Prospects For A More Inclusive Paradigm: Should democracy promotion be more inclusive? How can democracy promotion incorporate the perspectives of the local populations it affects? Given that governmental efforts typically work through institutional channels, does this limit the influence civilians and non-elites can have within their political systems?

Variations on these themes will be accepted. Research on democracy assistance programs is encouraged. Questions and comments are welcome. Please email all submissions along with a brief author’s bio to

Please visit, for more information about Democracy & Society and for more information about the M.A. in Democracy and Governance and the Center for Democracy and Civil Society.

Please click here for the D&S Style Guide.

Ukraine violence shows Russia designs for puppet state

ukraine euromaidanThe escalation of violence in eastern Ukraine has again left western governments and strategists trying to understand the strategy of pro-Russian rebels and their Kremlin supporters, FT analysts Sam Jones and Roman Olearchyk report:

Western intelligence officials are increasingly alarmed by the developments and suggest President Vladimir Putin’s tactical approach — opportunistic, pragmatic and designed to keep options for escalation and de-escalation open — appears to now to be giving way to a more fixed set of goals.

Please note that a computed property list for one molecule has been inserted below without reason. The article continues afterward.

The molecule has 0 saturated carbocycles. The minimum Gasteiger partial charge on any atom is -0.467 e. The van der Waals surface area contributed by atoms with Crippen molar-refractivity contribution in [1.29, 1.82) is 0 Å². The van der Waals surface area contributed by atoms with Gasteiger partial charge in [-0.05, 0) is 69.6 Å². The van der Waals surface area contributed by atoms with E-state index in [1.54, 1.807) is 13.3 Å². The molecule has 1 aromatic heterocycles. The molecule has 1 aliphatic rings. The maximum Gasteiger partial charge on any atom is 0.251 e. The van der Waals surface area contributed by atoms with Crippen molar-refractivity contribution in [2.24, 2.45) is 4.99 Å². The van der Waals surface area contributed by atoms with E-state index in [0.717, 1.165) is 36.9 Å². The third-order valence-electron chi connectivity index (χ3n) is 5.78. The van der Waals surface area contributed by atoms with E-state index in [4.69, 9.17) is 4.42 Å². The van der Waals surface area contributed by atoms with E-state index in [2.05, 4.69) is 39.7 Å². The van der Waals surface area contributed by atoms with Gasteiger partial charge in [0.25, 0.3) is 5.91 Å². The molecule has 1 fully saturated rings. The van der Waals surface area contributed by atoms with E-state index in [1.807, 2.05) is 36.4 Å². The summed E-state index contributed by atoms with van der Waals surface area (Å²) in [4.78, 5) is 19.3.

“Taking Crimea was a retaliation for the ousting of Yanukovich. But that took 2m pro-Russian votes out of Ukraine so Mr Putin’s next strategy was to carve out influence in enclaves in eastern Ukraine in order to blackmail Kiev and wield some kind of federal constitutional veto. That has failed too,” says Jonathan Eyal, international director and a Russia expert at the Royal United Services Institute in London.

“So now we are moving to him establishing a more permanent situation: a Mickey Mouse Russian-controlled state. It’s the Abkhazia situation and the Transnistria situation. And like those it is something that could stay like that for 20 years.”

“[It] is certainly the indication,” concurs one senior figure in the Nato intelligence community. “Not a separate enclave any more. Not a constitutional settlement. Something totally separate from Kiev and with more direct control.”

British aid ‘risks promoting US models of democracy’?


MDG : Dfid : Department for International Development LondonThe British Department for International Development‘s use of US groups to strengthen parliaments in developing countries risks using taxpayers’ money to promote “less accountable” political systems at the expense of those based on the Westminster model, The Guardian reports:

In a report published on Tuesday, the International Development Committee acknowledges that DfID is a major contributor to parliamentary strengthening – spending around £22.5m bilaterally last year – but urges it to ensure its long-term aid is being spent effectively by putting parliaments “at the heart of its governance work” and taking a more “hands-on approach” to the issue.